How to Be More Decisive

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Image via Creative Commons, Anne-Lise Heinrichs' Flickr photostream. (Source)
Image via Creative Commons, Anne-Lise Heinrichs' Flickr photostream. (Source)
Image via Creative Commons, Anne-Lise Heinrichs’ Flickr photostream. (Source)

Do you struggle to make decisions? Do you sometimes find yourself dithering for ages, weighing up multiple options, or trying to second-guess what other people might want you to do? If so, you’re definitely not alone. Many people have trouble being decisive – but it’s an important trait to have, both in life and in business.

Is it possible to become more decisive? Well, maybe, er, possibly, it could be … 😉 Actually, yes, yes it definitely is. Here’s how:

Honor Your Feelings and Preferences
In your life, how often do you let someone else’s choices determine yours? Perhaps you’d like Italian for dinner, but you think your partner would prefer Mexican – so you suggest that instead. Maybe you really want a quiet night in, but you end up going out because you think it’ll keep your friends happy.

Some people don’t even feel that they have any preference: they’re so used to letting others make decisions for them. I used to feel like this and a tip that worked brilliantly for me was to simply pretend that I liked one option over another. Simply making your own choice, and holding out for it, helps you get back in touch with what you want.

Don’t Try to Second-Guess Others
Do you end up making certain decisions because you want to keep other people happy? Maybe it’s your boss, or your mom, or your partner. For the sake of a quiet life, or in the hopes of making a great impression, you try to guess what they’ll want. Does it work? Not usually. Even when you guess right, you can end up feeling secretly frustrated that they didn’t insist on you having your way instead:

In discussing any joint action, it becomes obligatory that A should argue in favor of B’s supposed wishes and against his own, while B does the opposite. … they end up by doing something that neither wants, while each feels a glow of self-righteousness and harbors a secret claim to preferential treatment for the unselfishness shown and a secret grudges against the other for the ease with which the sacrifice has been accepted. (C.S. Lewis, The Screwtape Letters, p 143)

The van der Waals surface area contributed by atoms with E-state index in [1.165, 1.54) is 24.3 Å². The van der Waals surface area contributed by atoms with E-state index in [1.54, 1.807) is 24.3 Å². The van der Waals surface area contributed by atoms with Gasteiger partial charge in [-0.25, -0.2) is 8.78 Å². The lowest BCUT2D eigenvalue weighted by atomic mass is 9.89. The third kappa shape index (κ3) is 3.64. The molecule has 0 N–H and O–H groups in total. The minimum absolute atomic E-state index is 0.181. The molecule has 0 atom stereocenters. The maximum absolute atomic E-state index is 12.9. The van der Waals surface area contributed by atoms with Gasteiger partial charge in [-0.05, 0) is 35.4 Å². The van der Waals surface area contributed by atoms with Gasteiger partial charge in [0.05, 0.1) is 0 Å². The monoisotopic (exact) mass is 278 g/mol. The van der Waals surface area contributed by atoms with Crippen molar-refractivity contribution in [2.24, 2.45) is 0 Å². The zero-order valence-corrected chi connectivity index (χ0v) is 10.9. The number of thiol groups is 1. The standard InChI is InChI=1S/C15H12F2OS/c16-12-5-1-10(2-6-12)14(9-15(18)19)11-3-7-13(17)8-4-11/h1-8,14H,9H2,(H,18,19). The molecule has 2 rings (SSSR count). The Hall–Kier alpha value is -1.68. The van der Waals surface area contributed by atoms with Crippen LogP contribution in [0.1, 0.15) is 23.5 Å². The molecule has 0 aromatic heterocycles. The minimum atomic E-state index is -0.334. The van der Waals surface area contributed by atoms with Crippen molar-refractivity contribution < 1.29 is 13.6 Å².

Doing Nothing is Still a Decision
Indecisive people often end up doing nothing at all. But, keeping things exactly as they are is still a decision – and often a disastrous one. You might be stuck trying to decide whether you should hire an accountant or do your taxes yourself. Both decisions will probably work out equally, but doing nothing at all will cause you a lot of problems!

When you’re faced with a dilemma – two decisions that seem equally good or bad – ask yourself what will happen if you do nothing. It’s a valid choice: just make sure it’s one you take consciously.

Have “Decision Criteria” to Help You

Sometimes, you really can’t decide between various options. Perhaps you’re out for lunch, and you don’t know whether you want the pizza or the salad. Both sound equally appetizing. So to make a decision, you might consider:

    • Going for the lower-calorie option (if you’re trying to lose weight)

 

  • Going for the cheaper option (if you’re trying to spend less)

 

So what should your “decision criteria” be? Obviously, that depends on you. They should tie into your current goals, like in the example above. You might want to think about:

    • Which decision will cost me (or save me) more time?

 

  • Which will cost (or earn) more money?

 

 

  • Which requires a longer-term commitment?

 

 

  • Which can be reversed most easily, if I decided wrong?

 

 

  • Which will stretch me the most?

 

 

  • Which will bring me new skills?

 

Do you struggle to choose between several options? What decisions are you stuck on at the moment – what are you putting off deciding?

Written on 10/26/2009 by Ali Hale. Ali is a professional writer and blogger, and a part-time postgraduate student of creative writing. If you need a hand with any sort of written project, drop her a line (ali@aliventures.com) or check out her website at Aliventures.Photo Credit: Brymo

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